Fanaticism and the Depth Psychotherapist

May 19, 2008

Obsessive Ruminations #2

(Dr. Alan Karbelnig, who lost much decorum in the process of slipping into his 50s, writes this regular column to provoke reaction from his SGVPA colleagues. Bolstered by Soren Kirkegaard’s lament that “ours is a paltry age because it lacks passion,” Alan strives to avoid the pablum that characterizes most professional newsletters. He instead offers ideas he hopes will stimulate thought. Having been a member of SGVPA since 1988, Alan served as president in the early 1990s; he has chaired the SGVPA Ethics Committee for the last 15 years. He practices psychoanalytic psychotherapy and forensic psychology in South Pasadena.)

Writing this article nearly pulled my brain inside out. I wanted to make a strong statement about the negative effect of strong beliefs — particularly fundamentalist ones — held by depth psychotherapists; I then got all tied in knots over the fact that, in doing so, I was expressing a strong belief. The article became recursive, like an infinitely repeating loop.

I have long had concerns that certain training programs, the Fuller Theological Graduate School of Psychology, for example, or even the Psychoanalytic Center of California, espouse specific belief systems that could be antithetical to the provision of depth psychotherapy. The former espouses evangelical Christianity and the latter specific Kleinian psychoanalysis. Professors at Fuller must literally take a statement of Christian faith. My concerns extend beyond religious or ideological faith to encompass any fervently-held belief system. I have the same unease about scientism that categorically disavows the spiritual. Even atheism, if too-ardently espoused by depth psychotherapists, could equally damage psychotherapy, as could any all-encompassing or global value system.

Immanuel Ghent, one of the key figures in the relational school, noted that depth psychotherapists’ theories themselves are belief systems. Theories make a difference in how psychotherapists hear, on what they hear, on how they assemble what they’ve heard, and on how they conduct themselves in the psychoanalytic setting. In The Black Swan, his recent book on the impact of highly improbable events, Nassim Taleb preaches that “a theory is like medicine (or government):often useless, sometimes necessary, always self-serving, and on occasion lethal. “He suggested that theory “be used with care, moderation, and close adult supervision. ”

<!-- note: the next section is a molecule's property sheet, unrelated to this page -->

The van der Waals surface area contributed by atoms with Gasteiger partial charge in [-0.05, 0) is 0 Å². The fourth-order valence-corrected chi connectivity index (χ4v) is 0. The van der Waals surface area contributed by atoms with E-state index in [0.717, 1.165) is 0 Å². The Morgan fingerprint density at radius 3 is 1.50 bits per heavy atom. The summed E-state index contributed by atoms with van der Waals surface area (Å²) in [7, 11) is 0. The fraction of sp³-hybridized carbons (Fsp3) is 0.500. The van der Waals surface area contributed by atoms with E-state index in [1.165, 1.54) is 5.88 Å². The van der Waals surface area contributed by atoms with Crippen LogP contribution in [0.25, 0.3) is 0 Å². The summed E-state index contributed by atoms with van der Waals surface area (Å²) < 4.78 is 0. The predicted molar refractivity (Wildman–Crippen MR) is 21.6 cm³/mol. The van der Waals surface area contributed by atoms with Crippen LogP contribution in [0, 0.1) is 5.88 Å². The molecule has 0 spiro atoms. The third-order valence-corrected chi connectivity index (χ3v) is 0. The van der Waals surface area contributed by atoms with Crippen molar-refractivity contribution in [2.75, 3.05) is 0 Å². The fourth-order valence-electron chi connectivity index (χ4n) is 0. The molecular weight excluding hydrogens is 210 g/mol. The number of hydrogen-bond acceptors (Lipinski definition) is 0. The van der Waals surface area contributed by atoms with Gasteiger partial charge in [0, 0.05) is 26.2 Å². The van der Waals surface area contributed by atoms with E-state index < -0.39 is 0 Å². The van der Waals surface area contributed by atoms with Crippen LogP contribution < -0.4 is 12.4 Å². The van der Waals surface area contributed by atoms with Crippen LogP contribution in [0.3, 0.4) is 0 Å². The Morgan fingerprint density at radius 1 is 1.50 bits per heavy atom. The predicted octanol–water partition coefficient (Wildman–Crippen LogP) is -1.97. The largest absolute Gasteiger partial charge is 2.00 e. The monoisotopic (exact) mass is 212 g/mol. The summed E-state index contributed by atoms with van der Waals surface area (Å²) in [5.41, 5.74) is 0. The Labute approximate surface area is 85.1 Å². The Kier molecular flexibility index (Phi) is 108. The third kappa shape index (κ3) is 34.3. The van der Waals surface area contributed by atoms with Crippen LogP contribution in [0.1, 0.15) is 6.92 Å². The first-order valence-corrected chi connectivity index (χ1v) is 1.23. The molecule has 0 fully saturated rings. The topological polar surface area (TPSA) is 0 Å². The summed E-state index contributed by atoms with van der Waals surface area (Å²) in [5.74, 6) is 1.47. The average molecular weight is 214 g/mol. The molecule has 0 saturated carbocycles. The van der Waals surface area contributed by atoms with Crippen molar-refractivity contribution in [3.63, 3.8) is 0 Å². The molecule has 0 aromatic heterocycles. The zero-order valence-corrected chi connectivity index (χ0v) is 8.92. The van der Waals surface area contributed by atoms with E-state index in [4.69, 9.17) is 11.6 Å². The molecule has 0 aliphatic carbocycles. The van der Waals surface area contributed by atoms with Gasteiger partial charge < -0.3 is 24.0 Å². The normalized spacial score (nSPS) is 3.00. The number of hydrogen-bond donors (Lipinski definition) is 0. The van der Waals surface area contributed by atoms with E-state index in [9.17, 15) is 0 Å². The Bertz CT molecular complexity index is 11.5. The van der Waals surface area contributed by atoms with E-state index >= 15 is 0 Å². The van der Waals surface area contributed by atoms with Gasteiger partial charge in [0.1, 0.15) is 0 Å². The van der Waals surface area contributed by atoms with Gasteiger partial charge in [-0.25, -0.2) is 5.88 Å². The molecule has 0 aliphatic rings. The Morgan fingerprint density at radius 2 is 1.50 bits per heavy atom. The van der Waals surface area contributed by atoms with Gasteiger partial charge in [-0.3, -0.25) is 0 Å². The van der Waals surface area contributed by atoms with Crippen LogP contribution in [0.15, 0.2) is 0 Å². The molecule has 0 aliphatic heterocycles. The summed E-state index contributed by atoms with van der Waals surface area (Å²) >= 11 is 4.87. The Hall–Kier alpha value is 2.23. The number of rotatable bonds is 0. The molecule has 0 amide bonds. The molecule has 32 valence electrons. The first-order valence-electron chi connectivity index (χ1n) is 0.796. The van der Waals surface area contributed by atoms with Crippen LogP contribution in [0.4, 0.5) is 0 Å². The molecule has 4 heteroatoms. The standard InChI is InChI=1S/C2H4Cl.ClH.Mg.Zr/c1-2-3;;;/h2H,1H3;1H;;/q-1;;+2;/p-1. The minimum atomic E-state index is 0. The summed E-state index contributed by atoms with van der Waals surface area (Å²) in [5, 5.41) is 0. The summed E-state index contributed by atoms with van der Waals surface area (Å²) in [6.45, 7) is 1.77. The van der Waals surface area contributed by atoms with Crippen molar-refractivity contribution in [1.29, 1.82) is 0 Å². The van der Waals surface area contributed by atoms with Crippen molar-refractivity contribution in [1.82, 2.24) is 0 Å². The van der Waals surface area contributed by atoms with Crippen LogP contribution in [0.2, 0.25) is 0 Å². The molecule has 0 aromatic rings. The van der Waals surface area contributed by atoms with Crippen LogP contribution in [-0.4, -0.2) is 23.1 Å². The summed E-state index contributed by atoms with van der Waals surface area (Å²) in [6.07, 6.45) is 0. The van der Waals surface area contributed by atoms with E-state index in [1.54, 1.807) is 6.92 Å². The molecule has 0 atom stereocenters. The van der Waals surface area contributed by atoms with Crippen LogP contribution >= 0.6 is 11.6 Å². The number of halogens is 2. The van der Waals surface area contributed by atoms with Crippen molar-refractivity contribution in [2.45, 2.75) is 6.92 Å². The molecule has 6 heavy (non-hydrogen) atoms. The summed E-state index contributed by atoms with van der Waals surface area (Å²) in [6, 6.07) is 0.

In most depth psychotherapeutic models, the personalities of psychotherapists are central to their work; and of course belief systems are foundational components of personalities. Psychoanalyst Lewis Arons considered the psychoanalytic relationship a mutual but asymmetrical one, highlighting the intimate nature of the therapeutic relationship, even if it focuses mostly on the subjectivity of only one of the parties. Thomas Szasz thought depth psychotherapists offered only three things — their personalities, their rhetorical influence, and their observations of interpersonal rules or contracts. The centrality of the personality in these models creates a fundamental tension:Psychotherapists influence those who consult them — they cannot help it — but they must facilitate the discovery of their patients’ own systems of belief.

So while we might be highly trained in a few languages of psychoanalysis such as object relations theory or inter-subjectivity, in the consulting room we will hopefully remain as open as possible to any number of complex, interwoven explanations of the phenomena revealed in and by the patient. Then and only then will we apply our theory, or any other theory. . . or perhaps no theory at all. Such openness is an awesome task, one obviously never achieved to the ideal.